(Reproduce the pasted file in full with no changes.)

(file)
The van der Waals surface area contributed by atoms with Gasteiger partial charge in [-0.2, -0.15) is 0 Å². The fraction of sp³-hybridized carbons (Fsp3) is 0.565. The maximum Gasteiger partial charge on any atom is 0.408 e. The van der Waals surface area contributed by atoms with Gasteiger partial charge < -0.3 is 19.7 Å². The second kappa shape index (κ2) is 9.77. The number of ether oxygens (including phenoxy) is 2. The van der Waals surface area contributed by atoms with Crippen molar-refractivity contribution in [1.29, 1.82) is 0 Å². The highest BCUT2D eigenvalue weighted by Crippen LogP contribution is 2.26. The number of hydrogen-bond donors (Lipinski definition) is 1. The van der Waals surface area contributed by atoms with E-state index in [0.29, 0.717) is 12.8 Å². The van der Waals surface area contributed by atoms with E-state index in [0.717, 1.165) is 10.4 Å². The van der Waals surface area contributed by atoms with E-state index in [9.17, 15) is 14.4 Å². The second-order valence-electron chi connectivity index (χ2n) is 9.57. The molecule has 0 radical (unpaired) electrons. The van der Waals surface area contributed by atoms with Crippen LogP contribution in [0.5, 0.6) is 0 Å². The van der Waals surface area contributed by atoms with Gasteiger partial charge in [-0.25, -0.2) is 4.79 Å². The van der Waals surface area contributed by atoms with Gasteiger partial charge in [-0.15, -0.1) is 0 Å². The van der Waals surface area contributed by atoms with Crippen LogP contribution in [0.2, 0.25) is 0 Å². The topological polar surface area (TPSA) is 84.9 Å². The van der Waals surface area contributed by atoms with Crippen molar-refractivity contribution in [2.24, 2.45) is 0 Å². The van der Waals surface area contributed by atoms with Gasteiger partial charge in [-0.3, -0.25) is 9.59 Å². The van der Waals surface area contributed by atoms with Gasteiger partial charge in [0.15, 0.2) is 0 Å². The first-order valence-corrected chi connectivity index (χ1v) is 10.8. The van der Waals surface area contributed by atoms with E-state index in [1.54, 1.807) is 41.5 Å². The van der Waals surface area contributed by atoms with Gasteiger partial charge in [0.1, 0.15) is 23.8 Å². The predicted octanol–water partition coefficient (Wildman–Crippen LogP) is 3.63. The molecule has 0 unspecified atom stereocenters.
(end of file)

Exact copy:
The van der Waals surface area contributed by atoms with Gasteiger partial charge in [-0.2, -0.15) is 0 Å². The fraction of sp³-hybridized carbons (Fsp3) is 0.565. The maximum Gasteiger partial charge on any atom is 0.408 e. The van der Waals surface area contributed by atoms with Gasteiger partial charge < -0.3 is 19.7 Å². The second kappa shape index (κ2) is 9.77. The number of ether oxygens (including phenoxy) is 2. The van der Waals surface area contributed by atoms with Crippen molar-refractivity contribution in [1.29, 1.82) is 0 Å². The highest BCUT2D eigenvalue weighted by Crippen LogP contribution is 2.26. The number of hydrogen-bond donors (Lipinski definition) is 1. The van der Waals surface area contributed by atoms with E-state index in [0.29, 0.717) is 12.8 Å². The van der Waals surface area contributed by atoms with E-state index in [0.717, 1.165) is 10.4 Å². The van der Waals surface area contributed by atoms with E-state index in [9.17, 15) is 14.4 Å². The second-order valence-electron chi connectivity index (χ2n) is 9.57. The molecule has 0 radical (unpaired) electrons. The van der Waals surface area contributed by atoms with Crippen LogP contribution in [0.5, 0.6) is 0 Å². The van der Waals surface area contributed by atoms with Gasteiger partial charge in [-0.25, -0.2) is 4.79 Å². The van der Waals surface area contributed by atoms with Gasteiger partial charge in [-0.15, -0.1) is 0 Å². The van der Waals surface area contributed by atoms with Crippen LogP contribution in [0.2, 0.25) is 0 Å². The topological polar surface area (TPSA) is 84.9 Å². The van der Waals surface area contributed by atoms with Crippen molar-refractivity contribution in [2.24, 2.45) is 0 Å². The van der Waals surface area contributed by atoms with Gasteiger partial charge in [-0.3, -0.25) is 9.59 Å². The van der Waals surface area contributed by atoms with Gasteiger partial charge in [0.15, 0.2) is 0 Å². The first-order valence-corrected chi connectivity index (χ1v) is 10.8. The van der Waals surface area contributed by atoms with E-state index in [1.54, 1.807) is 41.5 Å². The van der Waals surface area contributed by atoms with Gasteiger partial charge in [0.1, 0.15) is 23.8 Å². The predicted octanol–water partition coefficient (Wildman–Crippen LogP) is 3.63. The molecule has 0 unspecified atom stereocenters.